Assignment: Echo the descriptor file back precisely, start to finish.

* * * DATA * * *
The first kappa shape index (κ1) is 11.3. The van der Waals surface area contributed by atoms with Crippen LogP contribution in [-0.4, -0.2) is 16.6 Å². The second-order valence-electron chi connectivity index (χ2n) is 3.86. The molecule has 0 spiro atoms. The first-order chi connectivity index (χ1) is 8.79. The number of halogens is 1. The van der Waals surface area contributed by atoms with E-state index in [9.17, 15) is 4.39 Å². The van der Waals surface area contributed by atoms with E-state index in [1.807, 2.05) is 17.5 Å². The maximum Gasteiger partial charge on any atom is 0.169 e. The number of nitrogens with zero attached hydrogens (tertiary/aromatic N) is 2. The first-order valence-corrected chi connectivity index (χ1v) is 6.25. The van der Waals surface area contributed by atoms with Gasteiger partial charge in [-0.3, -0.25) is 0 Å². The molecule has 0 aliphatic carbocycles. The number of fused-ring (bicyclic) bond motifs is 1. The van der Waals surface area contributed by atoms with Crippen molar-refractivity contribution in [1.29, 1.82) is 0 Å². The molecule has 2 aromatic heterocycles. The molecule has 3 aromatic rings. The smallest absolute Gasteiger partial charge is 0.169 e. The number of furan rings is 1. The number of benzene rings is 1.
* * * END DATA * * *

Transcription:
The first kappa shape index (κ1) is 11.3. The van der Waals surface area contributed by atoms with Crippen LogP contribution in [-0.4, -0.2) is 16.6 Å². The second-order valence-electron chi connectivity index (χ2n) is 3.86. The molecule has 0 spiro atoms. The first-order chi connectivity index (χ1) is 8.79. The number of halogens is 1. The van der Waals surface area contributed by atoms with E-state index in [9.17, 15) is 4.39 Å². The van der Waals surface area contributed by atoms with E-state index in [1.807, 2.05) is 17.5 Å². The maximum Gasteiger partial charge on any atom is 0.169 e. The number of nitrogens with zero attached hydrogens (tertiary/aromatic N) is 2. The first-order valence-corrected chi connectivity index (χ1v) is 6.25. The van der Waals surface area contributed by atoms with Gasteiger partial charge in [-0.3, -0.25) is 0 Å². The molecule has 0 aliphatic carbocycles. The number of fused-ring (bicyclic) bond motifs is 1. The van der Waals surface area contributed by atoms with Crippen molar-refractivity contribution in [1.29, 1.82) is 0 Å². The molecule has 2 aromatic heterocycles. The molecule has 3 aromatic rings. The smallest absolute Gasteiger partial charge is 0.169 e. The number of furan rings is 1. The number of benzene rings is 1.